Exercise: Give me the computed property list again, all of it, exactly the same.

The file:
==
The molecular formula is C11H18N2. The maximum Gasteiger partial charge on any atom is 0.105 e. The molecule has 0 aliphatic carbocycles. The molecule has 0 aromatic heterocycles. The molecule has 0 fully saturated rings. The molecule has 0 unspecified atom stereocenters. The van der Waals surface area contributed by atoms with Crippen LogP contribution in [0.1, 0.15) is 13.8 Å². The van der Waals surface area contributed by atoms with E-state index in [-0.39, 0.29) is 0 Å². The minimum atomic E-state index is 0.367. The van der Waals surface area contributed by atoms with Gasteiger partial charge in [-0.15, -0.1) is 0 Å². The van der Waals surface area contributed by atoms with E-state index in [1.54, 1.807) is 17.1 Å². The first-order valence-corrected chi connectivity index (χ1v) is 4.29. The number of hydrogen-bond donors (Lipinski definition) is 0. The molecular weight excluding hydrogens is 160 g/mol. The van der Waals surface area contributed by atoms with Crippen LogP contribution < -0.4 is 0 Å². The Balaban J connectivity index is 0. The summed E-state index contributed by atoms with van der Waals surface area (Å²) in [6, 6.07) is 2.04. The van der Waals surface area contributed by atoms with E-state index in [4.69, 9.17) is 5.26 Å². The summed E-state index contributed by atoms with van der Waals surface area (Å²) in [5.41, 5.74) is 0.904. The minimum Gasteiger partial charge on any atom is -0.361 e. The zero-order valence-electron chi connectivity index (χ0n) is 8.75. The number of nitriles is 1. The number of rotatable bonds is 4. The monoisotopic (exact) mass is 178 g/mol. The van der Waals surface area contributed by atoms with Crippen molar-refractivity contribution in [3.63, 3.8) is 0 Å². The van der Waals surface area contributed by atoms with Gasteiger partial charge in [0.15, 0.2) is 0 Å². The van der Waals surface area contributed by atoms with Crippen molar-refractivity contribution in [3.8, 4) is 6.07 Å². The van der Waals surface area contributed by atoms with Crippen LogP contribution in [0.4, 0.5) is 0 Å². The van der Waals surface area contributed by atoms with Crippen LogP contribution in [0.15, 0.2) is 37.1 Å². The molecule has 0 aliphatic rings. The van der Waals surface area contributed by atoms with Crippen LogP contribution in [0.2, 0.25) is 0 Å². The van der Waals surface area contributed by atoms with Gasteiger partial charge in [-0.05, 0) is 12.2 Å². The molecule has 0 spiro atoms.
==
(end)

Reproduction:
The molecular formula is C11H18N2. The maximum Gasteiger partial charge on any atom is 0.105 e. The molecule has 0 aliphatic carbocycles. The molecule has 0 aromatic heterocycles. The molecule has 0 fully saturated rings. The molecule has 0 unspecified atom stereocenters. The van der Waals surface area contributed by atoms with Crippen LogP contribution in [0.1, 0.15) is 13.8 Å². The van der Waals surface area contributed by atoms with E-state index in [-0.39, 0.29) is 0 Å². The minimum atomic E-state index is 0.367. The van der Waals surface area contributed by atoms with Gasteiger partial charge in [-0.15, -0.1) is 0 Å². The van der Waals surface area contributed by atoms with E-state index in [1.54, 1.807) is 17.1 Å². The first-order valence-corrected chi connectivity index (χ1v) is 4.29. The number of hydrogen-bond donors (Lipinski definition) is 0. The molecular weight excluding hydrogens is 160 g/mol. The van der Waals surface area contributed by atoms with Crippen LogP contribution < -0.4 is 0 Å². The Balaban J connectivity index is 0. The summed E-state index contributed by atoms with van der Waals surface area (Å²) in [6, 6.07) is 2.04. The van der Waals surface area contributed by atoms with E-state index in [4.69, 9.17) is 5.26 Å². The summed E-state index contributed by atoms with van der Waals surface area (Å²) in [5.41, 5.74) is 0.904. The minimum Gasteiger partial charge on any atom is -0.361 e. The zero-order valence-electron chi connectivity index (χ0n) is 8.75. The number of nitriles is 1. The number of rotatable bonds is 4. The monoisotopic (exact) mass is 178 g/mol. The van der Waals surface area contributed by atoms with Crippen molar-refractivity contribution in [3.63, 3.8) is 0 Å². The van der Waals surface area contributed by atoms with Gasteiger partial charge in [0.15, 0.2) is 0 Å². The van der Waals surface area contributed by atoms with Crippen molar-refractivity contribution in [3.8, 4) is 6.07 Å². The van der Waals surface area contributed by atoms with Crippen LogP contribution in [0.4, 0.5) is 0 Å². The van der Waals surface area contributed by atoms with Crippen LogP contribution in [0.15, 0.2) is 37.1 Å². The molecule has 0 aliphatic rings. The van der Waals surface area contributed by atoms with Crippen LogP contribution in [0.2, 0.25) is 0 Å². The van der Waals surface area contributed by atoms with Gasteiger partial charge in [-0.05, 0) is 12.2 Å². The molecule has 0 spiro atoms.